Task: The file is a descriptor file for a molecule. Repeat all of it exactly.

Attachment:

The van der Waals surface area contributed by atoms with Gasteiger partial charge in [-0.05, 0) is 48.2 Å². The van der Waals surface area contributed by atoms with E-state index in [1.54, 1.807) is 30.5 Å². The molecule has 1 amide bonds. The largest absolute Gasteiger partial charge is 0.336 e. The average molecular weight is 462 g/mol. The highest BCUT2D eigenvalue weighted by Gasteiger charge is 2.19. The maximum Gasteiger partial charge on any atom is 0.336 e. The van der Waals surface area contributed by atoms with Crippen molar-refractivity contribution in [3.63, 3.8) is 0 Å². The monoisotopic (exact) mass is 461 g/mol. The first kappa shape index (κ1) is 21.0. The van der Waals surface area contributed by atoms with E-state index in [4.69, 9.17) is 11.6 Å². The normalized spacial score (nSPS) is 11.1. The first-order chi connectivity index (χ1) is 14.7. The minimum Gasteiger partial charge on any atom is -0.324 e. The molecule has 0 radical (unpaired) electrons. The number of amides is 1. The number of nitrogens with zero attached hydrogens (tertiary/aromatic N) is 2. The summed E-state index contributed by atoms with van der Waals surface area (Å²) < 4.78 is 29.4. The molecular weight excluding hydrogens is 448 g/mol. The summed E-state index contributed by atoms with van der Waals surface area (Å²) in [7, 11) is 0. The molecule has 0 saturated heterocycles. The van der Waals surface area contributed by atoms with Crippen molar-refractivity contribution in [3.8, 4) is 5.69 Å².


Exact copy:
The van der Waals surface area contributed by atoms with Gasteiger partial charge in [-0.05, 0) is 48.2 Å². The van der Waals surface area contributed by atoms with E-state index in [1.54, 1.807) is 30.5 Å². The molecule has 1 amide bonds. The largest absolute Gasteiger partial charge is 0.336 e. The average molecular weight is 462 g/mol. The highest BCUT2D eigenvalue weighted by Gasteiger charge is 2.19. The maximum Gasteiger partial charge on any atom is 0.336 e. The van der Waals surface area contributed by atoms with Crippen molar-refractivity contribution in [3.63, 3.8) is 0 Å². The monoisotopic (exact) mass is 461 g/mol. The first kappa shape index (κ1) is 21.0. The van der Waals surface area contributed by atoms with E-state index in [4.69, 9.17) is 11.6 Å². The normalized spacial score (nSPS) is 11.1. The first-order chi connectivity index (χ1) is 14.7. The minimum Gasteiger partial charge on any atom is -0.324 e. The molecule has 0 radical (unpaired) electrons. The number of amides is 1. The number of nitrogens with zero attached hydrogens (tertiary/aromatic N) is 2. The summed E-state index contributed by atoms with van der Waals surface area (Å²) < 4.78 is 29.4. The molecular weight excluding hydrogens is 448 g/mol. The summed E-state index contributed by atoms with van der Waals surface area (Å²) in [7, 11) is 0. The molecule has 0 saturated heterocycles. The van der Waals surface area contributed by atoms with Crippen molar-refractivity contribution in [3.8, 4) is 5.69 Å².